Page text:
In his book "Ecological Intelligence," Daniel Goleman argues that even organic cotton T-shirts aren’t necessarily eco-friendly, since they can still be shipped all around the world to be sewn together in sweatshop conditions before being chemically dyed in a polluting facility. Of course, conventionally grown cotton T-shirts still fare much worse under eco-scrutiny, especially those grown and made in China.

Just how ecologically damaging those “all-natural” T-shirts are has been laid bare, thanks to a feature article in the latest issue of Miller-McCune magazine. In “Can China Turn Cotton Green?” Chris Wood takes a close look at a study conducted by the International Institute for Sustainable Development in Winnipeg, Canada, that drew from an international network of experts to look at the cotton T-shirt manufacturing process.

As you may have expected, environmental problems caused by the common cotton T-shirt range widely, from irrigation-based farming practices that strain water supplies and damage ecosystems, to overuse of chemical fertilizers, to water pollution from dye wastes:

Only about 10 percent of dye wastes are recycled, and about a third of the rest flows directly to the environment. In provinces like Xinjiang, this waste is a major contributor to industrial and municipal pollution so severe that nearly 1 in 4 of China’s 1.3 billion people drink contaminated water every day.
Beyond China, the article gives some broader insights into the international cotton market. For example, did you know that conventional cotton from Africa is made with a lot less chemical fertilizer and pesticides than that from China?
The researchers found that the use of agrichemicals differed widely among major supply regions, with China’s own farmers dosing their fields with six times more fertilizer and pesticide than growers in sub-Saharan Africa. American farmers and others in Brazil fall somewhere in the middle.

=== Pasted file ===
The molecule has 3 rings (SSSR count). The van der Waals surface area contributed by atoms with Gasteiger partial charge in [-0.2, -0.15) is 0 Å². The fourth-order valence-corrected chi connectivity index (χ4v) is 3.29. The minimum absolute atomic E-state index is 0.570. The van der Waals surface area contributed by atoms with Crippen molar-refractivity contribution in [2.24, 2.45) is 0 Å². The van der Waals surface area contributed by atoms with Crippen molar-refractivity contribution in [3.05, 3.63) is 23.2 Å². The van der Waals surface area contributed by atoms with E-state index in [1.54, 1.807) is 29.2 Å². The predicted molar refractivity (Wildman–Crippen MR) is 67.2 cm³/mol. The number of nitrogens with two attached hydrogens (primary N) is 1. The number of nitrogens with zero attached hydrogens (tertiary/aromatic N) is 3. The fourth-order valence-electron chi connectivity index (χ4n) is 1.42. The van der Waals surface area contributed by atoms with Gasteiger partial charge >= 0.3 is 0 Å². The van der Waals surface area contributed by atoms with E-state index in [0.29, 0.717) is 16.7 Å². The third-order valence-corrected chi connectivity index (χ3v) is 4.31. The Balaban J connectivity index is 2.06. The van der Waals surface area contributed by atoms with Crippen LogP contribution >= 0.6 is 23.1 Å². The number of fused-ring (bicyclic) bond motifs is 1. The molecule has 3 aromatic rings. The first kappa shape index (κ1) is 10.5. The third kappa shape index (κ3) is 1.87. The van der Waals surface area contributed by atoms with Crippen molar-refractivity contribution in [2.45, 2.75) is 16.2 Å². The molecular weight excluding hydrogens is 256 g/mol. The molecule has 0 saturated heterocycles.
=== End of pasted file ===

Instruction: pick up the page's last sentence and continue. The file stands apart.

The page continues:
And did you know that because of corporate consolidation, “the power to influence change” in the cotton-textile chain lies with a “relatively small number of increasingly global participants”? For example, Walmart and Kmart account for a quarter of all the clothing sold in the U.S.! Combine the power of those big players with the many challenges of enforcing environmental policies and guidelines through “local governments whose incentives are dominated by economic development,” and green concerns can get pushed aside. In addition, government subsidies given to cotton farmers in the U.S., China and European countries tends to harm small producers by lowering cotton prices, giving little incentive to invest in greener practices.

The news isn’t all doom and gloom. The article by Woods also points to some suggestions from the study — ranging from shifting to less-irrigation-based, more rain-fed farming and downsizing cotton farm subsidies to consumer pressures for greener trade and greener products — that could help green up cotton T-shirts grown and made in China or anywhere.

If you’re a conscious consumer, read “Can China Turn Cotton Green?” for a great primer on cotton and the cotton trade. It will help you make better purchasing decisions by learning to ask better, more meaningful questions instead of simply buying a cheap T-shirt on a whim.

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